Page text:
The University of Southampton
University of Southampton Institutional Repository
Warning ePrints Soton is experiencing an issue with some file downloads not being available. We are working hard to fix this. Please bear with us.

Provision of services in primary care for type 2 diabetes: a qualitative study with patients, GPs, and nurses in the East of England

Provision of services in primary care for type 2 diabetes: a qualitative study with patients, GPs, and nurses in the East of England
Provision of services in primary care for type 2 diabetes: a qualitative study with patients, GPs, and nurses in the East of England

BACKGROUND: There is little evidence on the impact of national pressures on primary care provision for type 2 diabetes from the perspectives of patients, their GPs, and nurses. AIM: To explore experiences of primary care provision for people with type 2 diabetes and their respective GPs and nurses. DESIGN AND SETTING: A qualitative primary care interview study in the East of England. METHOD: Semi-structured interviews were conducted, between August 2017 and August 2018, with people who have type 2 diabetes along with their respective GPs and nurses. Purposive sampling was used to select for heterogeneity in glycaemic control and previous healthcare experiences. Interviews were audio-recorded and analysed thematically. The consolidated criteria for reporting qualitative research were followed. RESULTS: The authors interviewed 24 patients and 15 GPs and nurses, identifying a changing landscape of diabetes provision owing to burgeoning pressures that were presented repeatedly. Patient responders wanted GP-delivered care with continuity. They saw GPs as experts best placed to support them in managing diabetes, but were increasingly receiving nurse-led care. Nurses reported providing most of the in-person care, while GPs remained accountable but increasingly distanced from face-to-face diabetes care provision. A reluctant acknowledgement surfaced among GPs, nurses, and their patients that only minimum care standards could be maintained, with aspirations for high-quality provision unlikely to be met. CONCLUSION: Type 2 diabetes is a tracer condition that reflects many aspects of primary care. Efforts to manage pressures have not been perceived favourably by patients and providers, despite some benefits. Reframing expectations of care, by communicating solutions to both patients and providers so that they are understood, managed, and realistic, may be one way forward.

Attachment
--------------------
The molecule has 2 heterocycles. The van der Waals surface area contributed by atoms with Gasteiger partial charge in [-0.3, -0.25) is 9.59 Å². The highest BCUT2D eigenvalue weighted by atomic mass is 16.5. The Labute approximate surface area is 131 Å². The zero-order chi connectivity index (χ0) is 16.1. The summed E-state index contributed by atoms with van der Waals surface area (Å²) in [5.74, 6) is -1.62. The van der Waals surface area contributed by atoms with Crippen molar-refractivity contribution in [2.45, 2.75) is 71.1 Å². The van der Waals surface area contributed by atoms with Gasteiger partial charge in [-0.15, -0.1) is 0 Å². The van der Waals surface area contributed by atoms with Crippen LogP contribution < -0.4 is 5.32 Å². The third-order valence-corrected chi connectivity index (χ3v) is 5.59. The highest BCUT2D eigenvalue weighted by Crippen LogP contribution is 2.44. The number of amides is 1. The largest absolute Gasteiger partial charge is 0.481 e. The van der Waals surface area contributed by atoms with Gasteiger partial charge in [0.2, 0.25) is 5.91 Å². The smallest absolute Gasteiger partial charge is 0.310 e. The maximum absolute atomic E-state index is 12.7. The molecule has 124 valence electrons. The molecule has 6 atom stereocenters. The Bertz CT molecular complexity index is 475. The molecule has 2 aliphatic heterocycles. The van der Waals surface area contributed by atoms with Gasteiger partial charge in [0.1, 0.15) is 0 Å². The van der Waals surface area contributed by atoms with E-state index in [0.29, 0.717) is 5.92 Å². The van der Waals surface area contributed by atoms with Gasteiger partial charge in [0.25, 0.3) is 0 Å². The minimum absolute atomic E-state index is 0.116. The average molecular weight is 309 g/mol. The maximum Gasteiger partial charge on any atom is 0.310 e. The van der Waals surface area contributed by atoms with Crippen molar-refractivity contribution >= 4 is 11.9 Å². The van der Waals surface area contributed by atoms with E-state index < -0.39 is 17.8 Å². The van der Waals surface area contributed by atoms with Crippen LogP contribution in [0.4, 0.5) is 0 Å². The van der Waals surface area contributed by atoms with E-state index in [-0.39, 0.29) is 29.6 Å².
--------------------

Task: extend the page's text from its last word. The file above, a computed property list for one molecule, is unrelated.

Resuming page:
diabetes mellitus, type 2, general practitioners, health services, nurses, primary health care, provision
0960-1643
e668-e675
Dambha-Miller, Hajira
58961db5-31aa-460e-9394-08590c4b7ba1
Griffin, Simon J.
1f8d5095-3c10-4973-a2c4-84ce6415d118
Kinmonth, Ann Louise
eede622c-cfbd-492f-8268-dc77ce097b29
Burt, Jenni
af1903e7-2bb8-464d-8e82-ec1076fdbb2e
Dambha-Miller, Hajira
58961db5-31aa-460e-9394-08590c4b7ba1
Griffin, Simon J.
1f8d5095-3c10-4973-a2c4-84ce6415d118
Kinmonth, Ann Louise
eede622c-cfbd-492f-8268-dc77ce097b29
Burt, Jenni
af1903e7-2bb8-464d-8e82-ec1076fdbb2e

Dambha-Miller, Hajira, Griffin, Simon J., Kinmonth, Ann Louise and Burt, Jenni (2020) Provision of services in primary care for type 2 diabetes: a qualitative study with patients, GPs, and nurses in the East of England. British Journal of General Practice, 70 (698), e668-e675. (doi:10.3399/bjgp20X710945).